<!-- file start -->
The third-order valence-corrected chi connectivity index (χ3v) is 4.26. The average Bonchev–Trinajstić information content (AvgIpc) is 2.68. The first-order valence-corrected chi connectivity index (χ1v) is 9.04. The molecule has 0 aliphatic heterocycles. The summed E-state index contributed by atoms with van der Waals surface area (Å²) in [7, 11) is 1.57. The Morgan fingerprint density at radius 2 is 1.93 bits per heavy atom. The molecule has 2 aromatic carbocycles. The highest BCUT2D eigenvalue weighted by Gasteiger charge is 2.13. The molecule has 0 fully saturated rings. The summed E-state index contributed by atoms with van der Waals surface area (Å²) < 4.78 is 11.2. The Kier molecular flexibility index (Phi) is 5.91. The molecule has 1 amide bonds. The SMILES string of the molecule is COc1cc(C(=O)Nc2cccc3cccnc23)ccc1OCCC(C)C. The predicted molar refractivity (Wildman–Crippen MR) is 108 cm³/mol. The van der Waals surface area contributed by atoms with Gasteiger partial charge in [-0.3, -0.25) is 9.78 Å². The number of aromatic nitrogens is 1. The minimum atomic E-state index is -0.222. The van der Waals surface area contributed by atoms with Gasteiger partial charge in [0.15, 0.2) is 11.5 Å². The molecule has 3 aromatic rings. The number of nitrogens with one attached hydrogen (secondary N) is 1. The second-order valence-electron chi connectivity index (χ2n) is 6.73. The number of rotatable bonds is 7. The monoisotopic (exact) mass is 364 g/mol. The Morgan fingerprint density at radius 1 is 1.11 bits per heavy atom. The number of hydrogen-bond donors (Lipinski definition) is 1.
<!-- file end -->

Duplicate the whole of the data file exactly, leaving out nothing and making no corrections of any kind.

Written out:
The third-order valence-corrected chi connectivity index (χ3v) is 4.26. The average Bonchev–Trinajstić information content (AvgIpc) is 2.68. The first-order valence-corrected chi connectivity index (χ1v) is 9.04. The molecule has 0 aliphatic heterocycles. The summed E-state index contributed by atoms with van der Waals surface area (Å²) in [7, 11) is 1.57. The Morgan fingerprint density at radius 2 is 1.93 bits per heavy atom. The molecule has 2 aromatic carbocycles. The highest BCUT2D eigenvalue weighted by Gasteiger charge is 2.13. The molecule has 0 fully saturated rings. The summed E-state index contributed by atoms with van der Waals surface area (Å²) < 4.78 is 11.2. The Kier molecular flexibility index (Phi) is 5.91. The molecule has 1 amide bonds. The SMILES string of the molecule is COc1cc(C(=O)Nc2cccc3cccnc23)ccc1OCCC(C)C. The predicted molar refractivity (Wildman–Crippen MR) is 108 cm³/mol. The van der Waals surface area contributed by atoms with Gasteiger partial charge in [-0.3, -0.25) is 9.78 Å². The number of aromatic nitrogens is 1. The minimum atomic E-state index is -0.222. The van der Waals surface area contributed by atoms with Gasteiger partial charge in [0.15, 0.2) is 11.5 Å². The molecule has 3 aromatic rings. The number of nitrogens with one attached hydrogen (secondary N) is 1. The second-order valence-electron chi connectivity index (χ2n) is 6.73. The number of rotatable bonds is 7. The monoisotopic (exact) mass is 364 g/mol. The Morgan fingerprint density at radius 1 is 1.11 bits per heavy atom. The number of hydrogen-bond donors (Lipinski definition) is 1.